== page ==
In a new case study, global 3D printing leader Stratasys, which will soon introduce its new metal 3D printer, has explained how a top French pharmaceutical company was able to achieve a full return on investment (ROI) within just one year of purchasing and installing one of its production FDM 3D printers.

Bristol-Myers Squibb subsidiary UPSA determined that additive manufacturing would be a good way to attract new technicians, along with putting some life back into its in-house workshop. The company also realized that 3D printing would be able to help it find innovative solutions to production-line challenges, which were limiting the amount of machine parts it could make with traditional methods of manufacturing.

We identified 3D printing as a possible solution to our needs and made an estimate of all the parts we could 3D print to see if we could save manufacturing costs and reduce our stock of parts. We quickly realized that by using 3D printed parts, we could reduce part weight by 70 percent, which reduces machine wear-and-tear, and has a big impact on productivity and machine longevity,” explained Mathieu Dumora, the Project Manager in UPSA’s Technical and Infrastructure Department.

So the company decided it would be a good idea to invest in a Fortus 450mc Production 3D Printer from Stratasys. This particular additive manufacturing system is a popular choice for the creation of machine parts, like a hook-shaped component for a machine that packages chocolates, as well as assembly tools for the automotive production line, jigs and fixtures, and customized aviation production tools.

Andy Middleton, President of Stratasys, EMEA, said, “We continue to see an increasing demand for 3D printed tooling, production parts and replacement parts for industrial machinery. The speed at which UPSA has successfully integrated our 3D printer within production and realized such a huge quantifiable ROI, is testament to the way this technology can quickly and cost-effectively overcome production-line challenges for manufacturers in most industry sectors.”

Almost immediately, the 3D printer began proving its value and providing major efficiency and cost savings in many areas, including critical parts replacement.

Dumora said, “One machine in our manufacturing and packaging line is a heavy cast steel arm, used as part of the operation to grip and suction open a folding carton, so that blister packs can be inserted. These arms are heavy, can become distorted, and sometimes fail and break the machine, but using a 3D printed arm is safer. The ABS-M30i biocompatible 3D printing material can recover if it distorts, but if it breaks, it’s a minimal cost and a short printing time to replace. That’s a huge improvement over a costly steel one. In one year alone, we produced 55 of these parts and made a 95 percent cost reduction on each.”

UPSA has achieved 95% cost reduction on one part alone by replacing cast steel arms with high-performance 3D printed arms made using ABS-M30i 3D printing material.

Safety also comes into play with 3D printing being put to work for UPSA. Some closure caps for the company’s Efferalgan (paracetamol) for children came in from a supplier with particles that could have risked the medication getting contaminated. So the Fortus 450mc was also put to work building a device that would improve the safety of these closure caps; the newly 3D printed device proved effective in practice.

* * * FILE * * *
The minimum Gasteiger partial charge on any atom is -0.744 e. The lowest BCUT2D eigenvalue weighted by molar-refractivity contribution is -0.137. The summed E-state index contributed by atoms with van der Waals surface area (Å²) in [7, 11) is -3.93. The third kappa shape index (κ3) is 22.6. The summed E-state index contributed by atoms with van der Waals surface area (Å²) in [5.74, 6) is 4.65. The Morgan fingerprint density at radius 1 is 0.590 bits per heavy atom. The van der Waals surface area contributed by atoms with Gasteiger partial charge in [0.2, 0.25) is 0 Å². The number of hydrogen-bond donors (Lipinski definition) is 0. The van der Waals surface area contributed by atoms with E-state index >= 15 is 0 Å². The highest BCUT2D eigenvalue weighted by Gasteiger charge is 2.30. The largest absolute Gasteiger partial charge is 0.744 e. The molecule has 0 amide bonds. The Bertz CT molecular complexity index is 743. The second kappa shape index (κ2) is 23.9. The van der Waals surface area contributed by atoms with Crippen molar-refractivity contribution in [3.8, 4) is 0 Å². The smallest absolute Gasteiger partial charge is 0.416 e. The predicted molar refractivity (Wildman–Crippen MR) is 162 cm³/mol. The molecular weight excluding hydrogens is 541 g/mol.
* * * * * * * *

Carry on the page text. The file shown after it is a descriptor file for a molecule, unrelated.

We developed a system that sucks and blows air to remove any particles. We test the air suctioned, and even sometimes place particles in caps to test efficacy,” Dumora said of the system replacing the previous costly, long visual inspection method. “Thanks to additive manufacturing, we are able to make this solution ourselves and evolve it through development iterations quickly and cost-effectively.”

Frédéric Tremoulet, 3D Printer Manager and Mathieu Dumora, UPSA Project Manager, holding 3D printed production tools for the camera mounts.

In addition, UPSA has seen significant cost savings since it started using Stratasys’ 3D printing technology to produce camera mounts for its manufacturing line. Using the in-house 3D printer allowed the company to consolidate parts for the mount – taking a previously 27-component assembly down to just two parts, saving on time and cost in production.

We apply track-and-trace coding to our packaging, and to ensure these are being properly printed, a camera is mounted above each one. One of our design engineers used the Fortus 450mc to create the shape he needed, before using it to make 22 units – one for each machine,” Dumora said.

All of these projects contributed to major savings in the first year that the company integrated the 3D printer into production. UPSA has been able to replace metal parts and reverse engineer components for other replacements using the Stratasys 3D printer and biocompatible material, as well as decrease the weight of certain parts by 70%. This weight loss can extend a machine’s longevity and productivity by lowering wear-and-tear.

Dumora stated, “Needless to say, for those of us who use it, the Fortus 450mc is an absolute work-horse, but its immediate and positive impact is ultimately underscored by the fact that in the first year of integrating the machine, we more than made a return on our investment.”

Discuss this and other 3D printing topics at 3DPrintBoard.com or share your thoughts below. 

[Images: Stratasys]

 

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